Dog Owner Etiquette: How You and Your Dog Can Be Great Neighbors

Being a dog owner is rewarding and so much fun, but it also comes with a lot of responsibility. After all, caring for a dog isn’t just about feeding them and giving them love. As a dog owner, you’ll also want to give him training to help him thrive around others, provide him with proper exercise and socialization and ensure that you both build good reputations with your neighbors.

Making sure to keep your dog leashed at all times, scoop their poop and provide them with basic training to help them feel a sense of security as they learn to engage with you, your neighbors and other dogs are all crucial to giving them a good life in a happy neighborhood.

Here are simple tips to help you and your dog become great neighbors in the neighborhood you love.

Love Your Leash
Even the best trained and most friendly and gentle dogs need to remain on a leash when outside your front door. It shows your neighbors that you respect their safety, and it keeps your dog safe from being injured by other dogs, hit by a car or harming wildlife. If your community has a Bark Park, where your pup can safely play off leash, be sure to follow the rules and guidelines carefully to ensure that they’re time off leash is safe and fun for all.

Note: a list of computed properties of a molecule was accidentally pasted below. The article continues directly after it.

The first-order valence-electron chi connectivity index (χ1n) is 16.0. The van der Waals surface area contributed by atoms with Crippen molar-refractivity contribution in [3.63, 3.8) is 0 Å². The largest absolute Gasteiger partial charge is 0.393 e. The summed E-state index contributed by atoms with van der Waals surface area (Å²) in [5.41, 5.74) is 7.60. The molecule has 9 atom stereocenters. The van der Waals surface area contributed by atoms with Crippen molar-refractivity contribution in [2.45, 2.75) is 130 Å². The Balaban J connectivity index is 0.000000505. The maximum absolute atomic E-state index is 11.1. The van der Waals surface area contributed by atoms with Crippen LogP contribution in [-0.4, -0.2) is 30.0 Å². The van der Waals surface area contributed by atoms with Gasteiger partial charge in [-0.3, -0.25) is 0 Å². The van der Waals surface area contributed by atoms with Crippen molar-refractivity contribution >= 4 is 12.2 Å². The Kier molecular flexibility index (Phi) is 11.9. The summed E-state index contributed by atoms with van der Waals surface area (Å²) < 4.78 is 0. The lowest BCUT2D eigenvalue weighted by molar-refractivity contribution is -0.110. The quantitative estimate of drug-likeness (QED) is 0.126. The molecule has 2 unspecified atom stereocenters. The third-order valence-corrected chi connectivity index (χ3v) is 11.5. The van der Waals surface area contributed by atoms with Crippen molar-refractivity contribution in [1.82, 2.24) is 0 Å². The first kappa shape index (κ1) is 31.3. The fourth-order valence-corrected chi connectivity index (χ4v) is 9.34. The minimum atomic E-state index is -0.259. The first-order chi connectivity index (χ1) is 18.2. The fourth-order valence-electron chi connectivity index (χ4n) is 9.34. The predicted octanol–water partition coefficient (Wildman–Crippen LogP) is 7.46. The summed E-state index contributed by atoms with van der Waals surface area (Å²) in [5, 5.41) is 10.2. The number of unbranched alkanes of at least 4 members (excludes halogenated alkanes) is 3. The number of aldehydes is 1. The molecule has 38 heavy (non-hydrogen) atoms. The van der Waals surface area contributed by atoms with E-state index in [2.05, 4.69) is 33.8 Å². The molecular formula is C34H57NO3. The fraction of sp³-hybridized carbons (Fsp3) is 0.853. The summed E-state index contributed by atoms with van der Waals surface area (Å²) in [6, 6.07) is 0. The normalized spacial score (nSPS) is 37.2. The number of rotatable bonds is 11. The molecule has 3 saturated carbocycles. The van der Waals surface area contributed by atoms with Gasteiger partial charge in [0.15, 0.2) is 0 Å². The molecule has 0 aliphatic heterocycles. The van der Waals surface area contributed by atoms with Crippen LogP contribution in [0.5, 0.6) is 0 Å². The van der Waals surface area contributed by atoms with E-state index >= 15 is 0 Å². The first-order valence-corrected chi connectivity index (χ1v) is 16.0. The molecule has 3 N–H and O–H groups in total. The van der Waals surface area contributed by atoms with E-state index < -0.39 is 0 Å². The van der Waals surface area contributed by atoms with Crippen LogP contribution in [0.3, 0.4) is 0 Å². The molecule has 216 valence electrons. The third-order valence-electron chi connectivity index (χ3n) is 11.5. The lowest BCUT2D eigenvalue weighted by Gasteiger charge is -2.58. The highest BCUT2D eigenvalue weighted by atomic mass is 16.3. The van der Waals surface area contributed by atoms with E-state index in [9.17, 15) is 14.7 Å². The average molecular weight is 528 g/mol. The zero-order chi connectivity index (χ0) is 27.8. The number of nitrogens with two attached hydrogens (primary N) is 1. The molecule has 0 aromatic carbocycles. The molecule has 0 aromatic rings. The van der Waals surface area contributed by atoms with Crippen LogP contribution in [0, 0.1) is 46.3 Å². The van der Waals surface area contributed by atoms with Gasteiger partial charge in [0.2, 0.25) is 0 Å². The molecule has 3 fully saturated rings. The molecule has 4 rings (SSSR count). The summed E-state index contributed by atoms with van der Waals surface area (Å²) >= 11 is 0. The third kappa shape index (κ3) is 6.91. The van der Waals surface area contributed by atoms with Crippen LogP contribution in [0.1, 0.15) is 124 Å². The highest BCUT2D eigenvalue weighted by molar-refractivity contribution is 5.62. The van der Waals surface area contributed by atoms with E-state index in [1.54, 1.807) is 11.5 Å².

Supervise Play
Anytime your pup is at play, be sure to supervise closely. If your townhome has a fenced backyard, do not leave your pup off leash and roaming free unsupervised. Not only will your dog likely get bored in a yard alone for stretches of time, but they may take to digging, eating plants (many of which can be toxic) or barking. Your dog is under your care and will always do best if you supervise and even join in on his play and down time.

Manage Street Style
While out for walks in the neighborhood, be mindful of how greeting others can spook both your neighbors and your dog. Some humans have had negative encounters with dogs in the past and can be afraid of approaching dogs. Children especially can be inexperienced and uncomfortable around pets they don’t know. Never approach a stranger or assume that neighbors want to pet or be close to your pup without first asking for their consent. Be mindful of your dog’s comfort level as well, knowing whether or not your dog becomes spooked by other animals and humans will determine how you walk and communicate with neighbors on the street.

Train Your Pup
A trained pup is a happy pup, and we always recommend giving your pup some amount of basic training to help them learn how to engage with both you and your neighbors comfortably and successfully. Dog training is also a positive way to bond with your pup, as you two will learn more about how to interact and experience the world together. You want your dog to grow up to have positive associations with you and your neighbors, and basic dog training can help you to do so in just a few weeks.

Proper Poop Scoop
Always scoop your dog’s poop, even in your own backyard. Leaving dog poop on the sidewalk, in neighboring yards or in your own backyard is one of the fastest ways to get a bad reputation as a neighbor. Carry extra baggies with you on all walks, as some dogs may surprise you by going more than once in a walk. Properly dispose of your baggies and keep the streets free and clear for other neighbors and pups to roam.